CFTC Commissioner Caroline Pham Criticizes Her Own Agency After KuCoin Charges, “Aggressive” Enforcement Action

CFTC Commissioner Caroline Pham Criticizes Her Own Agency After KuCoin Charges, “Aggressive” Enforcement Action

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CFTC Commissioner Caroline D. Pham issued a statement Friday seemingly criticizing her own agency for its latest “aggressive enforcement action” following the agency’s KuCoin charges, saying it might “infringe upon the SEC’s authority.”

While Pham commended the independent government agency’s “vigilance” in “protecting” U.S. markets through the KuCoin charges, she expressed concern that the move may overstep the CFTC’s role in crypto regulation.

CFTC Commissioner Slams Agency’s KuCoin Charges


“The CFTC’s approach may infringe upon the SEC’s authority and undermine decades of robust investor protection laws by conflating a financial instrument with a financial activity, disrupting the foundations of securities markets,” Pham said in the statement. “Owning shares is not the same thing as trading derivatives.”

CFTC charged the cryptocurrency exchange KuCoin on Tuesday, alleging that the digital asset firm engaged in a wide range of illegal activities, including dealing in off-exchange commodity futures, offering unregistered leveraged or margined transactions, and improperly soliciting orders.

Equally important, the federal agency claims that the crypto exchange did not adequately implement know-your-customer (KYC) procedures, calling them a “sham” that “did not prevent U.S. customers from trading commodity interests and derivatives on the platform.”

The Battle Between The CFTC And SEC Continues


The CFTC and the U.S. Securities and Exchange Commission (SEC) have long fought over who would lead the country’s regulatory approach in the cryptocurrency sector.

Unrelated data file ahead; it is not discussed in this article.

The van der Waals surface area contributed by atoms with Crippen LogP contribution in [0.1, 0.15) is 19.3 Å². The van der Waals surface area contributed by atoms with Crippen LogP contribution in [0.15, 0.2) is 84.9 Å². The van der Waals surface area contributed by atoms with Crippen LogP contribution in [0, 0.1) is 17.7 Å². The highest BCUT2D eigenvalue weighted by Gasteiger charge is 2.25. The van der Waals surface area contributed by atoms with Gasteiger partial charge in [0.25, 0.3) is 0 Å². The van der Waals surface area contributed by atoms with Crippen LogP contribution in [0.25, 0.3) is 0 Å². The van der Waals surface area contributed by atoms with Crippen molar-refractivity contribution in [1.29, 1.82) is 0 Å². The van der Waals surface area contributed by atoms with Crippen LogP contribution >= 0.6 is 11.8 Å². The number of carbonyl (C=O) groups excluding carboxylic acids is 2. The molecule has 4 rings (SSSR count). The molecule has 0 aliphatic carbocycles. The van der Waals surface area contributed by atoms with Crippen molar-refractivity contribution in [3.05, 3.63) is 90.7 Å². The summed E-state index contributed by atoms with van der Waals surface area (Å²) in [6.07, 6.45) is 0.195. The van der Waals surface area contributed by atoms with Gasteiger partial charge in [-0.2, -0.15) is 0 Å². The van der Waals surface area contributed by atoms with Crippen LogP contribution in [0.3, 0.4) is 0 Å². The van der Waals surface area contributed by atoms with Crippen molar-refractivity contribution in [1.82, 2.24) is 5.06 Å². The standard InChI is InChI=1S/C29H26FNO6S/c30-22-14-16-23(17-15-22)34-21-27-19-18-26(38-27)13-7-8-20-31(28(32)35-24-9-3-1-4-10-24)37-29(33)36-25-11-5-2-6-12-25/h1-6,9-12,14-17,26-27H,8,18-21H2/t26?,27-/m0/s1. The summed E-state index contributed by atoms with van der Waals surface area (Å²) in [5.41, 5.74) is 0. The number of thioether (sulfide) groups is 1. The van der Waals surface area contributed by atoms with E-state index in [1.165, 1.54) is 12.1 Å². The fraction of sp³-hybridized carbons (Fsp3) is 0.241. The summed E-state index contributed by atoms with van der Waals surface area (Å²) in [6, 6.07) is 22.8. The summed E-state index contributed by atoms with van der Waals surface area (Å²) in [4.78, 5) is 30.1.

The CFTC typically regulates commodities, while the SEC traditionally controls securities.

In a similar yet separate criminal matter on Tuesday, the Department of Justice (DOJ) hit KuCoin with its own set of charges, including “violating the Bank Secrecy Act” and “operating an unlicensed money transmitter business.”

Meanwhile, KuCoin CEO Johnny Lyu pushed back against the charges in a statement posted to X, claiming they were standard for the digital asset industry.

The challenge we’re facing is not unique to KuCoin but rather typical growth and regulatory issues encountered by emerging industries. Early-stage development often sees regulatory gaps, but as the industry matures, we move towards and embrace compliance and standardization.

— Johnny_KuCoin (@lyu_johnny) March 27, 2024

While the SEC has approved Bitcoin for spot ETF trading, recent reports indicate that the federal agency is looking to label Ethereum as a security, diminishing hopes for a spot ETH ETF.

Conversely, the CFTC’s enforcement action labels Bitcoin and Ethereum as commodities.

Strife Amongst Crytpo Regulatory Bodies?


Meanwhile, SEC Chair Gary Gensler has long been under scrutiny for his stringent regulation-by-enforcement approach, failing to provide a clear regulatory framework for the digital asset industry.

The SEC has an infamous history of cracking down on perceived crypto-related securities violations and instigating legal battles with key players in the digital asset industry, including Binance, Coinbase, and Ripple Labs.

The CFTC Commissioner’s statement of disagreement may reveal deeper frustrations of federal agency employees in the difficult quest of regulating the crypto sector.

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